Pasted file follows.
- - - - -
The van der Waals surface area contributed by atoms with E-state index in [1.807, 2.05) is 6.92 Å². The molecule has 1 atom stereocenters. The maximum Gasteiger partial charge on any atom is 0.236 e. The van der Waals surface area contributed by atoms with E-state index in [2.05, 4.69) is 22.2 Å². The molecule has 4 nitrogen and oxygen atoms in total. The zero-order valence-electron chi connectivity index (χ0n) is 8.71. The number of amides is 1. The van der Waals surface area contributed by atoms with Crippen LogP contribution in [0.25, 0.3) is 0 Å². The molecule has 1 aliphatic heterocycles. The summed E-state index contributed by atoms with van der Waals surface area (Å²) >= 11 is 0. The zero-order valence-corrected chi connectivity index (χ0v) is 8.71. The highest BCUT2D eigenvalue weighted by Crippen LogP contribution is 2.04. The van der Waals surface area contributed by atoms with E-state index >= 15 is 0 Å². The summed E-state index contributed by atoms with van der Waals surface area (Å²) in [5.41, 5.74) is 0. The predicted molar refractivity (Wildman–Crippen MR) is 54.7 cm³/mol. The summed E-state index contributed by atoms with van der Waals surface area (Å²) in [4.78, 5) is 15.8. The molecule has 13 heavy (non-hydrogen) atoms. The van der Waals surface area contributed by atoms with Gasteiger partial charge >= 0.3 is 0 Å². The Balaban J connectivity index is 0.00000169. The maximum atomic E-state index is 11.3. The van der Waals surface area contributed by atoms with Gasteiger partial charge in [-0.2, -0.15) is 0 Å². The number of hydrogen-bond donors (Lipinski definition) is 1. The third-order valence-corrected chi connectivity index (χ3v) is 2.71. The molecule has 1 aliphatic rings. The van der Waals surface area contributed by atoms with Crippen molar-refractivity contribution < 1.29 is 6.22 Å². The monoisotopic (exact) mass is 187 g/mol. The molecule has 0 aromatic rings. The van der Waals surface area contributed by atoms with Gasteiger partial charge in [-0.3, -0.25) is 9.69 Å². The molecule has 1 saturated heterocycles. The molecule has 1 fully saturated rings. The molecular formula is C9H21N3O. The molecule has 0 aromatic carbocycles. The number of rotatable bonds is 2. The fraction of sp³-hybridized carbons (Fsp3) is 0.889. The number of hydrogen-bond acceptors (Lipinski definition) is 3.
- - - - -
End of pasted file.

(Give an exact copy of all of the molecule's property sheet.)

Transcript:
The van der Waals surface area contributed by atoms with E-state index in [1.807, 2.05) is 6.92 Å². The molecule has 1 atom stereocenters. The maximum Gasteiger partial charge on any atom is 0.236 e. The van der Waals surface area contributed by atoms with E-state index in [2.05, 4.69) is 22.2 Å². The molecule has 4 nitrogen and oxygen atoms in total. The zero-order valence-electron chi connectivity index (χ0n) is 8.71. The number of amides is 1. The van der Waals surface area contributed by atoms with Crippen LogP contribution in [0.25, 0.3) is 0 Å². The molecule has 1 aliphatic heterocycles. The summed E-state index contributed by atoms with van der Waals surface area (Å²) >= 11 is 0. The zero-order valence-corrected chi connectivity index (χ0v) is 8.71. The highest BCUT2D eigenvalue weighted by Crippen LogP contribution is 2.04. The van der Waals surface area contributed by atoms with E-state index >= 15 is 0 Å². The summed E-state index contributed by atoms with van der Waals surface area (Å²) in [5.41, 5.74) is 0. The predicted molar refractivity (Wildman–Crippen MR) is 54.7 cm³/mol. The summed E-state index contributed by atoms with van der Waals surface area (Å²) in [4.78, 5) is 15.8. The molecule has 13 heavy (non-hydrogen) atoms. The van der Waals surface area contributed by atoms with Gasteiger partial charge >= 0.3 is 0 Å². The Balaban J connectivity index is 0.00000169. The maximum atomic E-state index is 11.3. The van der Waals surface area contributed by atoms with Gasteiger partial charge in [-0.2, -0.15) is 0 Å². The number of hydrogen-bond donors (Lipinski definition) is 1. The third-order valence-corrected chi connectivity index (χ3v) is 2.71. The molecule has 1 aliphatic rings. The van der Waals surface area contributed by atoms with Crippen molar-refractivity contribution < 1.29 is 6.22 Å². The monoisotopic (exact) mass is 187 g/mol. The molecule has 0 aromatic rings. The van der Waals surface area contributed by atoms with Gasteiger partial charge in [-0.3, -0.25) is 9.69 Å². The molecule has 1 saturated heterocycles. The molecule has 1 fully saturated rings. The molecular formula is C9H21N3O. The molecule has 0 aromatic carbocycles. The number of rotatable bonds is 2. The fraction of sp³-hybridized carbons (Fsp3) is 0.889. The number of hydrogen-bond acceptors (Lipinski definition) is 3.